The City of Martin filed its response this month to a lawsuit filed against the city by business owner Terry Thornsberry
Thornberry, represented by Prestonsburg Attorney Lee Smith, sued the city in Floyd Circuit Court on Oct. 16, seeking the enforcement of a decision issued in August by the Kentucky Attorney General’s office, in which that agency ruled that Martin violated the Open Records Act.
On Nov. 13, Smith also filed a motion asking the judge to “take allegations” of the petition as “true” because the City of Martin had not responded to the lawsuit yet.
The following day, Martin City Attorney Doug Adams filed a response to complaint, denying allegations made in the lawsuit and asking the court to dismiss it.
Adams reported in the filing that the City of Martin is “without sufficient knowledge or information to either admit or deny” allegations about the open records requests and statements about the Kentucky Attorney General’s response to the matter — copies of which were filed along with the lawsuit and are available online.
Thornsberry has requested that the Floyd Circuit Court issue an injunction against the city, to rule Martin’s failure to respond was “willful” and in violation of state law and he has requested an award of his costs, which included attorney fees and $25 per day for each open records request that was denied. Martin, however, in its response, denied the allegations and statements made by Thornsberry in the lawsuit and asked the court to deny Thornsberry’s request for an injunction and that the complaint be dismissed.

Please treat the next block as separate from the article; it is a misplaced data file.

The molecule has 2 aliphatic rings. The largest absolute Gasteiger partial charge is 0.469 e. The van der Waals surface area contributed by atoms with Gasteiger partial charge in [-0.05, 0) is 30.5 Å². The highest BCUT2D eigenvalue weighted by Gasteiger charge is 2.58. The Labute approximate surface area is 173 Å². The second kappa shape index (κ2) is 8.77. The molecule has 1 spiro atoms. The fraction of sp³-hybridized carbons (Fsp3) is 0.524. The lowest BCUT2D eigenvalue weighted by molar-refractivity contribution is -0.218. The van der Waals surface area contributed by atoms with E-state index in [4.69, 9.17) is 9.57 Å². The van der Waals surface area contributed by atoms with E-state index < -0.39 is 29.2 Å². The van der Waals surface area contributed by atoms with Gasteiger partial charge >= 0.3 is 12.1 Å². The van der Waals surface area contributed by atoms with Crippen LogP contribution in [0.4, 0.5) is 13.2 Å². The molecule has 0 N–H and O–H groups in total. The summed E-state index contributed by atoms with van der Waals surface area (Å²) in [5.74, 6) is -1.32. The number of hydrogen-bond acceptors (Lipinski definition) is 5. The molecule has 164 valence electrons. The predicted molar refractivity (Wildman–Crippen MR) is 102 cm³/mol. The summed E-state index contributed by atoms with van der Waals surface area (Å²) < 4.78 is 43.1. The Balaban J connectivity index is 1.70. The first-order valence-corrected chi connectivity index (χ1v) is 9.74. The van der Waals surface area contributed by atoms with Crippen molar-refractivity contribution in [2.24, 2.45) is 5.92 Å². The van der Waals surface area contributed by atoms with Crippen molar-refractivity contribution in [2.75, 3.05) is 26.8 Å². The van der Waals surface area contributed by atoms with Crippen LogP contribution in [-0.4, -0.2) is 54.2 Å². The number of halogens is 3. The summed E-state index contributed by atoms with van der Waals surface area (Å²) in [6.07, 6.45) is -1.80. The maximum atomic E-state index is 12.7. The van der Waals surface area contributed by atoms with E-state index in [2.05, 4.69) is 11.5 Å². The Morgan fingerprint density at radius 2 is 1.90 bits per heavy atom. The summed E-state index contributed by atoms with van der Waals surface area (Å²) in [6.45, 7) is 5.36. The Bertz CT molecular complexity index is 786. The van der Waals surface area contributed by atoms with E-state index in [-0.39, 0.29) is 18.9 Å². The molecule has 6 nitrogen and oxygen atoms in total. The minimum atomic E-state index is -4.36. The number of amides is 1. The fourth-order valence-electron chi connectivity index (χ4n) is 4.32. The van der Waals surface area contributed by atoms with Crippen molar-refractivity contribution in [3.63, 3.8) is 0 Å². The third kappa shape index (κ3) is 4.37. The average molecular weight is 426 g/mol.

Thornsberry filed requests for public records with Martin on July 10 and has not received a response from the city. His requests sought copies of all credit card statement issued since Jan. 2018 for employees of Martin and its agencies, information about employment and the salary of tourism chairman Kris Rudder, a list of municipal road aid money the city received since 2016 and projects funded by that road aid, information about a city vendor, C&L Consultants, copies of the city’s federal tax withholding documents for employees and monthly water reports from the city water service.
After receiving no response, Thornsberry filed an appeal with the Kentucky Attorney General’s Office, and that office issued an Open Records Decision on Aug. 26, ruling that Martin violated the Open Records Act.
The attorney general ruled in that decision that Martin “subverted the intent” of the Open Records Act by failing to respond to Thornsberry’s request, failing to provide a detailed explanation for the cause for the delay and failing to provide a date in which the records would be available.
“The city must immediately make arrangements to produce the requested records to (Thornsberry),” the Attorney General decision stated.
Martin did not respond to the Attorney General’s request for comment during that appeal, as well as several other appeals the city has been a part of this year.
The city council discussed pending and proposed litigation and an employee matter in closed session during a Nov. 26 meeting.